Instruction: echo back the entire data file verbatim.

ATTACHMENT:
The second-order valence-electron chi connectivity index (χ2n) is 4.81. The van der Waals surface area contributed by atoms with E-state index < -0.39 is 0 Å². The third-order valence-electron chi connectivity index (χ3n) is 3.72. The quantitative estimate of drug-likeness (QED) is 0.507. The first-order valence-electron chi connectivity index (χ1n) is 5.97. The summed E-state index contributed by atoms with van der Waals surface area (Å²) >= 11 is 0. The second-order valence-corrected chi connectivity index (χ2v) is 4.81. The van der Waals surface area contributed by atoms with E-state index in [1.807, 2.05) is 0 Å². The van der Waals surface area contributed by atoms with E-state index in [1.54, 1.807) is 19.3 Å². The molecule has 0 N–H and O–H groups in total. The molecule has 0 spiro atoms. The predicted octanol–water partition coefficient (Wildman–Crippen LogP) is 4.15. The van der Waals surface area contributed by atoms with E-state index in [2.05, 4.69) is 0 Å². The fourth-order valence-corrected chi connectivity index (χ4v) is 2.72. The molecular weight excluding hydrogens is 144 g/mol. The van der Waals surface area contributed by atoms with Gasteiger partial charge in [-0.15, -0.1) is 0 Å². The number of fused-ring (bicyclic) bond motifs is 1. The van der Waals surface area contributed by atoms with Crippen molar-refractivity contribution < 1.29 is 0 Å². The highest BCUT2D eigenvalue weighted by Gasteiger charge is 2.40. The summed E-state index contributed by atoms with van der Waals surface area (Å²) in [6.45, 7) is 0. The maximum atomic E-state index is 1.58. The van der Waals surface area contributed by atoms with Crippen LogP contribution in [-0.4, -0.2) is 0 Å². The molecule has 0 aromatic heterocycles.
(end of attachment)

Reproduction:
The second-order valence-electron chi connectivity index (χ2n) is 4.81. The van der Waals surface area contributed by atoms with E-state index < -0.39 is 0 Å². The third-order valence-electron chi connectivity index (χ3n) is 3.72. The quantitative estimate of drug-likeness (QED) is 0.507. The first-order valence-electron chi connectivity index (χ1n) is 5.97. The summed E-state index contributed by atoms with van der Waals surface area (Å²) >= 11 is 0. The second-order valence-corrected chi connectivity index (χ2v) is 4.81. The van der Waals surface area contributed by atoms with E-state index in [1.807, 2.05) is 0 Å². The van der Waals surface area contributed by atoms with E-state index in [1.54, 1.807) is 19.3 Å². The molecule has 0 N–H and O–H groups in total. The molecule has 0 spiro atoms. The predicted octanol–water partition coefficient (Wildman–Crippen LogP) is 4.15. The van der Waals surface area contributed by atoms with E-state index in [2.05, 4.69) is 0 Å². The fourth-order valence-corrected chi connectivity index (χ4v) is 2.72. The molecular weight excluding hydrogens is 144 g/mol. The van der Waals surface area contributed by atoms with Gasteiger partial charge in [-0.15, -0.1) is 0 Å². The number of fused-ring (bicyclic) bond motifs is 1. The van der Waals surface area contributed by atoms with Crippen molar-refractivity contribution < 1.29 is 0 Å². The highest BCUT2D eigenvalue weighted by Gasteiger charge is 2.40. The summed E-state index contributed by atoms with van der Waals surface area (Å²) in [6.45, 7) is 0. The maximum atomic E-state index is 1.58. The van der Waals surface area contributed by atoms with Crippen LogP contribution in [-0.4, -0.2) is 0 Å². The molecule has 0 aromatic heterocycles.